The Al Wakrah Stadium, designed by Zaha Hadid and Patrik Schumacher for the 2022 FIFA World Cup in Qatar, has hosted its first game – the Amir Cup final between Al-Duhail and Al Sadd.
One of eight venues that will host games during the FIFA World Cup 2022, the 40,000-seat stadium was designed by Zaha Hadid before she passed away in 2016. It has been constructed so that it can be used during Qatar’s hot summer months with the inclusion of an retractable roof designed by Schlaich Bergermann Partner and a seating-bowl air conditioning system which will allow football to be played all-year round. The retractable roof has been designed to blend with the cladding, which operate like a traditional Dhow sail when opened.
The Hadid architecture studio designed Al Wakrah Stadium to be unique, and to stand out compared to the numerous so called “generic” venues that are being built around the world. “We always challenge ourselves to do something unique,” Jim Heverin, director at Zaha Hadid Architects told the Supreme Committee for Delivery & Legacy. “Football stadiums, in particular, are dictated by regulation these days which means they have become a little bit generic and repetitive.”
The generic stadiums referred to could be partly explained by the fact that people going to watch football at the highest echelons of the pyramid are now demanding a full match day experience compared with previous decades. This means that stadiums now have to have think about accommodating more commercial activity such as merchandising along with food stands and refreshments into their stadiums, with functionality often winning out over aesthetics.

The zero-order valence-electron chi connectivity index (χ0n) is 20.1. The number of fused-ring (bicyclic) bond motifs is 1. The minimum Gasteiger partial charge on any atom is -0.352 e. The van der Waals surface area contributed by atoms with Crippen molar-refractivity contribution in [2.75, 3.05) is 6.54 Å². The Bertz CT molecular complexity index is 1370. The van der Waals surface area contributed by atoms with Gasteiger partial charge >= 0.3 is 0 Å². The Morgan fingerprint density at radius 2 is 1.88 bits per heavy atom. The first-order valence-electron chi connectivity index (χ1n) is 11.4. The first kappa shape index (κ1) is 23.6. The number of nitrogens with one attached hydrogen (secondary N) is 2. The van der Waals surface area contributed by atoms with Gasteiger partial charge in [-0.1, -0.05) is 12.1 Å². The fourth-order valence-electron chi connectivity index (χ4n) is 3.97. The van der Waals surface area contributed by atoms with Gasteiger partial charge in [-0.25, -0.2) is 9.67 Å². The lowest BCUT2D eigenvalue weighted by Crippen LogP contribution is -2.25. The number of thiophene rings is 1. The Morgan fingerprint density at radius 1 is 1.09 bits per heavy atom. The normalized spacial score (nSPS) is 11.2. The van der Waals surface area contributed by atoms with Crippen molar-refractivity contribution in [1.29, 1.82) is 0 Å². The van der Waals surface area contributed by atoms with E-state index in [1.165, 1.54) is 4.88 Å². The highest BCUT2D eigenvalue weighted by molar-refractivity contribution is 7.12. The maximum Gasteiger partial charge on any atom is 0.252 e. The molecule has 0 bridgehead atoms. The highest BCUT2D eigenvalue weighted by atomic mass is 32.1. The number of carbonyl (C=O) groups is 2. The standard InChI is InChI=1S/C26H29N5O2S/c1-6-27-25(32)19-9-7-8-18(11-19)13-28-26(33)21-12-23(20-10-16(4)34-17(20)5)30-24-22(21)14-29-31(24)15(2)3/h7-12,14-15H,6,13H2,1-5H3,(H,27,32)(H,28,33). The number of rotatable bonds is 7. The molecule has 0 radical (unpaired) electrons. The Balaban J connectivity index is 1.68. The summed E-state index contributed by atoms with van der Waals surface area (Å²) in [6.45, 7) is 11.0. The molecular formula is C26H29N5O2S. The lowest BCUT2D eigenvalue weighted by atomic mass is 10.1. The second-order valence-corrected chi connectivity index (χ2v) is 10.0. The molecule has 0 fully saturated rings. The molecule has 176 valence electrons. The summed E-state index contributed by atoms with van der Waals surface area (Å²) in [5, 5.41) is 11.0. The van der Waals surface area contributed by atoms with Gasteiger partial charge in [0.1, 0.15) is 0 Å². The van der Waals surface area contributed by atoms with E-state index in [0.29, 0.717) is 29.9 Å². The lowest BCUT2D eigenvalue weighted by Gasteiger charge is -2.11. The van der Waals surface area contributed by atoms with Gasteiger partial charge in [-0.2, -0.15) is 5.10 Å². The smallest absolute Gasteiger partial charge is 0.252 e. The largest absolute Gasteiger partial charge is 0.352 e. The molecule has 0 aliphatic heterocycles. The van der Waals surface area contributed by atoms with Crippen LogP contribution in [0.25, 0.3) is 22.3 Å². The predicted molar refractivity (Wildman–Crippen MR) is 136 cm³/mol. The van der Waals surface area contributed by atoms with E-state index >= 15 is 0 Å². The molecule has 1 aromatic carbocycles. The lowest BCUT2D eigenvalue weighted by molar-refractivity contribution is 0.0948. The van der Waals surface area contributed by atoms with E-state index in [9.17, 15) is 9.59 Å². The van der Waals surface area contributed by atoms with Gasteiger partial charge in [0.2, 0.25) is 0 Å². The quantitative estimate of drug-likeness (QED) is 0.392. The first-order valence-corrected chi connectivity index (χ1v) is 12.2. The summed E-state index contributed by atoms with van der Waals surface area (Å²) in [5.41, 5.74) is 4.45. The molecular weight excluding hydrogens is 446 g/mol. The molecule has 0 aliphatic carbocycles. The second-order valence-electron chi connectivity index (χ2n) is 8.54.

This stadium does not suffer from such issues, as after the world cup the 40,000 seater stadium can be reduced to 20,000, at which point it will serve as the home ground to local side, Al Wakrah Sport Club. These temporary seats have been designed to be demountable and transportable to a developing country in need for sporting infrastructure for post-tournament usage.
The stadium has taken inspiration from its maritime traditions and history of the coastal city of Al Wakrah, by incorporating the traditional dhow boat design, and combining them along with their practical solutions to the climate, context and the spectators the Wolrd Cup will bring, and the functional requirements of a football stadium.
Below the eaves of the roof, a bronze-coloured ornamental screen has been created which shades the stadium’s circulation areas which will prove invaluable in the World Cup.
This stadium is the first purpose-built venue to be built ahead of Qatar hosting the World Cup in 2022.